AutoMat Auto Interiors & Tops (Long Island, New York) 69 Hazel St., Hicksville, NY 11801
Visit our showroom for a free estimate, Mon-Fri 8-5, Sat 8-1 or call (516)938-7373


One Piece “Mounted to Board” Headliners
(Most cars mid 1970s to current)

In the mid 1970s, the way car companies made headliners changed. Instead of the suspended style headliners, a foam backed cloth was laminated to a molded cardboard or fiberglass panel. This board is held in place by the surround moldings.

Over time, from the sun beating on the roof, the foam backing begins to disintergrate, and thus the cloth lining begins to droop. This cloth cannot simply be glued back up because the backing has become powdery and so the cloth will not stick. If you’ve tried it, you know it turns into a mess.

The only solution is to remove the board from the car, scrape off all the old foam and cloth, laminate new headliner material to the board, trim it, and reinstall the board.

Cars with Solid Roofs

These represent the most common type of job.
Luxury cars generally require more work as they may have thicker material, more attachments to the headliner, and fiberglass boards, which are more difficult to clean than cardboard panels.



Cars with Sunroofs

If the car has a popup glass sunroof, it is cut right into the headliner board. When replacing this type, we additionally cut and trim for the sunroof opening.
Cars with electric sunroofs are different, in that for most models, the middle of the headliner board has been cut away. When replacing this type, we glue the material front and rear, and then stretch, glue and trim the material to the sunroof opening. The sunshade panel is then covered as a separate unit. Cars such as Jaguars, Volvos and Saabs are exceptions, in that they do have full boards.



Cars with T-Tops

These headliners also require additional work, in that, the boards are often flimsy due to leakage. In addition, there is extra trimming and glueing involved to conform the material to the T-Top openings.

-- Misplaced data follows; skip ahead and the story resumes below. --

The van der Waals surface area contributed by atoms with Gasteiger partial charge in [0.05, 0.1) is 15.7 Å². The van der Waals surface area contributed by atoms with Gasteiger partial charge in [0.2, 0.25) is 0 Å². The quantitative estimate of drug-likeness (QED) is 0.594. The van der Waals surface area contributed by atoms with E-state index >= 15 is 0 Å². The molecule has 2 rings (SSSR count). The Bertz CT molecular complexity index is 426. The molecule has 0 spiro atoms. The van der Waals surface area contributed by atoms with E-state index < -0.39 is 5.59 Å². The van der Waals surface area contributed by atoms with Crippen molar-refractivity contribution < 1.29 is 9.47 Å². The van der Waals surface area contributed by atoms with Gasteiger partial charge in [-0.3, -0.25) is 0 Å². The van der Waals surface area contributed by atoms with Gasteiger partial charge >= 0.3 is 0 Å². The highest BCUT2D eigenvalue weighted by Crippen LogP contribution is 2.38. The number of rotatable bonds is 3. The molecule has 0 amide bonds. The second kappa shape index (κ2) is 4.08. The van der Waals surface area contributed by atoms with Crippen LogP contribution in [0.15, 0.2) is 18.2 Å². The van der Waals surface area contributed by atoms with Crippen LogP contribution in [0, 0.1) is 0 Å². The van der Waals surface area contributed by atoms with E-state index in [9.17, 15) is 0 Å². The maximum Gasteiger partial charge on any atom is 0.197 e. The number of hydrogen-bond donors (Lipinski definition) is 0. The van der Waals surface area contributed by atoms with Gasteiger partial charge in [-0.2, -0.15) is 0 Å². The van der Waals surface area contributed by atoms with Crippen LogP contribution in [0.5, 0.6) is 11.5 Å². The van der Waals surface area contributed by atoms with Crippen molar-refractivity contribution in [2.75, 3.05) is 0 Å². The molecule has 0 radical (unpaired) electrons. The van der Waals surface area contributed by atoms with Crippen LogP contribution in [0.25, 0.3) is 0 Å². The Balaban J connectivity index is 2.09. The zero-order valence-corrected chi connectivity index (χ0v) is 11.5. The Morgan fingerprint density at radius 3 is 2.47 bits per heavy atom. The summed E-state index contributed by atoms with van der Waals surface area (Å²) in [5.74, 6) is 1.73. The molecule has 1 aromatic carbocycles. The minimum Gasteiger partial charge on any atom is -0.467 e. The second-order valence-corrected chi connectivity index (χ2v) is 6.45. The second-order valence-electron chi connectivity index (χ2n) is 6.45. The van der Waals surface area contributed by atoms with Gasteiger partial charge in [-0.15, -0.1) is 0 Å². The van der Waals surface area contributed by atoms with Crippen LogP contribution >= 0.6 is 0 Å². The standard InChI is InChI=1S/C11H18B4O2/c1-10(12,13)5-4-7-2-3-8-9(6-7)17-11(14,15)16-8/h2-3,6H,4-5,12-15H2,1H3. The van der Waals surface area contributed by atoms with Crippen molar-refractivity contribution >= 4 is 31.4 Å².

Station Wagons

Mid size wagon headliners are one piece elongated boards. Full size wagon headliners are comprised of two boards, one over the passenger seating area and the other over the cargo area.



Pick Ups

Redoing pick up truck headliners is similar to dedoing cars. Extended cab trucks simply have extended headliners. For some popular models which have no boards, replacement boards are available.




SUV headliners vary widely. Older, full size trucks like Broncos and Blazers with removable rear shells have small boards over the front seats. Mid size trucks like the S-10 Blazers have one piece elongated headliners. Newer trucks like Tahoes and Suburbans have full length, complex headliners often with additional overhead consoles, vents, handles, etc.




There are also many different types of van headliners.

Mini vans usually have one piece elongated headliners sometimes with overhead consoles.

Full size cargo vans, however usually have molded boards over the front seats, but bear metal over the entire cargo area. To cover this, we can either create separate flat boards, wrap them in headliner material and then screw them into position. Or we can install a suspended bow style headliner by mounting clips and rods in place to support it.

Conversion vans often have matching headliner material covering other areas such as side walls and trim moldings. Due to excessive family usage these areas often get beat up. All these areas can be recovered making the inside look new again.



Return to home page


Images, text, audio, video & web site design © AutoMat Co.,Inc 1956-